Toast UI Chart is intuitive and easy to use. It’s also worth noting that it integrates well with today’s two most popular open-source frontend libs/frameworks: React and Vue.js. So when it comes to a simple, minimal data viz library for JS, Toast UI Chart should come to mind.
Toast UI Chart provides various options to easily change the chart in detail as well as a wide range of custom theme options. Basically what we mean here is that it comes with a bunch of chart types that are easily customizable. For example, chart components like the title, axes, legends, tooltips, plots, series, and more can be fully customized through the options.
To use this library in our projects, we can employ a package manager like npm or download from the source directly. It can also be served via CDN. Although it is not as powerful as D3.js in terms of chart types or animation, it is equally easy to get started with. To use the available chart types, we can have a look at the boilerplate examples available in the GitHub repo.
It also comes with a clean, nice-to-use API. As an added advantage, it is also responsive, zoomable, and contains a live update feature that allows users to view and manage new data as they are added in real time with the
addData API and the
Finally, it is open source and therefore free to use. All in all, Toast UI Chart provides many types of charts to visualize different kinds of data.
D3.js is a very flexible data viz library that follows a data-driven approach to DOM manipulation. It helps bring data to life using HTML, SVG, and CSS. It emphasizes web standards and has full support for all modern browsers.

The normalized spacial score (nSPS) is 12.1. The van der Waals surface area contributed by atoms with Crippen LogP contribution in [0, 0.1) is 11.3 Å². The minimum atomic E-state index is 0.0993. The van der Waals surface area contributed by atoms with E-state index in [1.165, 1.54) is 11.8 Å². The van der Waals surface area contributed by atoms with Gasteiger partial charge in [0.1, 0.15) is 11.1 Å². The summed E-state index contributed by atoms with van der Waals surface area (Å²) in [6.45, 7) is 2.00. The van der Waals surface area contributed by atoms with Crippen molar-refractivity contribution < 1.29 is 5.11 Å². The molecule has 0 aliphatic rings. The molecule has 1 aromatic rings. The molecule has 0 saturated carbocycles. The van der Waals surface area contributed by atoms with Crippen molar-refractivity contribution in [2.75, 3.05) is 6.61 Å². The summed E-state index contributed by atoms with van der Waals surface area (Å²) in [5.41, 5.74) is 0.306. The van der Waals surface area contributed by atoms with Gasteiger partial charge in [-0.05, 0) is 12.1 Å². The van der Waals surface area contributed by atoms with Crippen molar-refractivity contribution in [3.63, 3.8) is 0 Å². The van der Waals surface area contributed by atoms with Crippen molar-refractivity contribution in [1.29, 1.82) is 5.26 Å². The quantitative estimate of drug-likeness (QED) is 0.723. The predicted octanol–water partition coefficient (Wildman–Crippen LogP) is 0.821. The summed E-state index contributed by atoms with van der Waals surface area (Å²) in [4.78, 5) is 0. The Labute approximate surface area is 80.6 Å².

D3 solves the crux of the problem, which allows an efficient manipulation of documents based on data. Performance-wise, it is extremely fast, which makes it easy to support large datasets and dynamic behaviors for interaction and animation.
The benefits of working with D3.js include the clean API reference, which contains various chart types. These basically consist of a collection of modules that are designed to work together. Note that we can use these modules independently or together as part of the default build. It also comes bundled with different community-supported plugins.
D3 also works well in areas of animations, data analysis, hierarchical data, and interaction — in fact, D3 is renowned for animation and interaction. For example, have a look at a simple example of an animated tree map.
Currently in v4, D3.js also comes bundled with plenty of community-developed resources, including tutorials, videos, classes, and books. The D3 team has also published hundreds of its own forkable examples and tutorials to boost learning and productivity. We can install it using either npm or Yarn.
Offering the quickest way to start playing with D3, it allows us to edit cells and run them automatically for rapid feedback. We can also add interaction or animation with almost no code! In fact, Observable is the ideal environment for learning D3 because it simplifies code with data flow, like a spreadsheet.
Recharts is a redefined chart library built with React and D3. It is a composable charting library, which allows us to quickly build our charts with decoupled, reusable React components. One of its major strong points is that its components are built on top of SVG elements with a lightweight dependency on D3 submodules.
Recharts allows very powerful customization of charts by tweaking component props and passing in custom components. Generally speaking, we can easily integrate Recharts into our React applications. To get started with Recharts, we can either install from npm or build the code directly from source.